“Teachers respond to the literacy needs of struggling readers and writers by scaffolding instruction so that students become more confident and competent in the use of strategies that support learning” (Vacca and Vacca).
Scaffolding is the manipulating of instruction so that a student is supported while being challenged to develop a new skill (Bos and Vaughn, Strategies for Teaching Students with Learning and Behavioral Problems). Teachers can scaffold instruction to meet the needs of students by manipulating the task, presentation, group size, or materials.
One scaffolding technique is to use a “mediator.” For example, a student who is struggling with the fine motor skills required for writing may first be encouraged to draw lines of different lengths with markers. Once the child is able to master a more difficult concept, the mediator is removed.
With the use of scaffolding, you provide your students with an abundance of support at the beginning of a task and then gradually reduce your role. As you monitor and note achievement, remove the current scaffolding and guide the student to the next level with a new form of scaffolding in place.
It is often difficult for classroom teachers to find time to effectively monitor and provide ongoing feedback to students with special needs. Using alternative teaching methods and styles is essential to accommodate diversity. The use of whole-class instruction, mixed-ability groups, and same-ability groups can all be used to help meet the needs of different students (Vaughn, Gersten & Chard, “The Underlying Message in LD Intervention Research: Findings from Research Synthesis”).
Small groups of no more than six students can provide students with the ongoing feedback that they require. It is helpful to have detailed instructions and goals for the students to accomplish, and you will need to delegate roles to the students and provide ongoing monitoring.
In a partnership, students alternate between being the tutor and the tutee. Studies show that when students with special needs are placed in the tutor role, they often learn important instructional concepts including listening to a model reader, silently following along with the reader, and performing small pieces of silent reading with immediate feedback (Vaughn, Gerstein, and Chard, “The Underlying Message in LD Intervention Research: Findings from Research Synthesis”).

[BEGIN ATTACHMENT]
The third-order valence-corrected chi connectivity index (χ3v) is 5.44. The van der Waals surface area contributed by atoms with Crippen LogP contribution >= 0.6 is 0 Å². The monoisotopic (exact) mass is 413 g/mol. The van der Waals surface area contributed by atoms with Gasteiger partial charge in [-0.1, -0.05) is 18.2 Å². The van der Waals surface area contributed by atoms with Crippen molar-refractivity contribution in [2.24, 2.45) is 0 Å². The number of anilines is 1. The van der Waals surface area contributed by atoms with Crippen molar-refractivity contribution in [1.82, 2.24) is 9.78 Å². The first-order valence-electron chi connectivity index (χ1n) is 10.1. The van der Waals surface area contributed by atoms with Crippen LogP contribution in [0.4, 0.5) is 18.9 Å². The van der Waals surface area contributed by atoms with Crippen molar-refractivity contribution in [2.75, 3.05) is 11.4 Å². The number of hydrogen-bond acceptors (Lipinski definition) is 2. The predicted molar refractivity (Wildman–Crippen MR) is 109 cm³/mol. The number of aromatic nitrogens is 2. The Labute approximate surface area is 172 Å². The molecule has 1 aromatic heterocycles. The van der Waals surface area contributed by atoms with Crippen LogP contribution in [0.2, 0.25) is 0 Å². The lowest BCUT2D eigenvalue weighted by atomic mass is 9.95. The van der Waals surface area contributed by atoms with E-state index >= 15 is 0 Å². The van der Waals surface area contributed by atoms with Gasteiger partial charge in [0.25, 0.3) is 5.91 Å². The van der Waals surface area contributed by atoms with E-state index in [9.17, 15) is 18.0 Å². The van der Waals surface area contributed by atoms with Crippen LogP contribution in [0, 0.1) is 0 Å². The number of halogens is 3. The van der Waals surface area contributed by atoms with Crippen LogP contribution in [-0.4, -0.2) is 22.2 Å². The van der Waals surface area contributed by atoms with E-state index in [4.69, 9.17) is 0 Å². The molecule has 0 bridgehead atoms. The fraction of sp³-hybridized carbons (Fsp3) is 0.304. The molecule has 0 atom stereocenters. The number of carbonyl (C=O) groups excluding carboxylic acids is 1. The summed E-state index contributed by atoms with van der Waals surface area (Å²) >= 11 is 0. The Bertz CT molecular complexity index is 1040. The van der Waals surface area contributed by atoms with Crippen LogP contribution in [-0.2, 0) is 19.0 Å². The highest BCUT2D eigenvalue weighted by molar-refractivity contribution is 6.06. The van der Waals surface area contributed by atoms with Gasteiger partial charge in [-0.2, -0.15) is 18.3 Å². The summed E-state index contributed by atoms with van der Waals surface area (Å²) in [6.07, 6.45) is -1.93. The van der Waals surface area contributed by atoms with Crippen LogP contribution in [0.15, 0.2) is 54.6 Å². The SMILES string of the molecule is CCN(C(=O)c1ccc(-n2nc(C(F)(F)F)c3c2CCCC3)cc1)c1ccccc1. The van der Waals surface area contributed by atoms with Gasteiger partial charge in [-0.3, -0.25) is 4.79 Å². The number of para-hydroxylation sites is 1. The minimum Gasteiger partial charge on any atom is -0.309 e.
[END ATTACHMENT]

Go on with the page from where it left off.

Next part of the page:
Cross-aged tutoring is the process of using a partner from a different grade level to assist a student in a reading lesson. An admired older peer can serve as a role model, or the special needs student can work with a younger child.
As a teacher, you must determine the way to support the range of diversity in your classroom and decide which aspects of literacy development to teach (Vaughn, Gersten, and Chard, “Underlying Message in LD Intervention Research”). Reading teachers must use a balanced approach when teaching students with special needs. Instruction in sounds, letters, print, and comprehension facilitate the development of reading skills (Sundye, “Helping the Struggling Reader: What to Teach and How to Teach It”).
Students must be able to recognize the sounds, or phonology, of language in order to understand how speech is related to print. Children with special needs require assistance in learning to develop phonological awareness (Fletcher and Lyon, What's Gone Wrong in America's Classrooms).
The majority of students with special needs also fail to master the concept of phonemic awareness. Phonemic awareness is an understanding that words and syllables are composed of a sequence of elementary speech sounds. This understanding is essential to learning to read an alphabetic language. Model and demonstrate how to break words into onset, rime, and syllables. Also model how to break short sentences into individual words. This skill must be taught in the first years of school to further the students' reading progress and keep them from falling behind (Fletcher and Lyon, What's Gone Wrong in America's Classrooms).
Although reading comprehension must always be the focus, students can devote their full attention only after they have mastered both phonological and phonemic awareness. Reading comprehension is the cognitive process of understanding how vocabulary is related to the meaning of the text. Special needs students can master this skill through the use of direct instruction in effective strategies, scaffolding, feedback, and small-group work (Vaughn, Gersten, and Chard, “Underlying Message in LD Intervention Research”).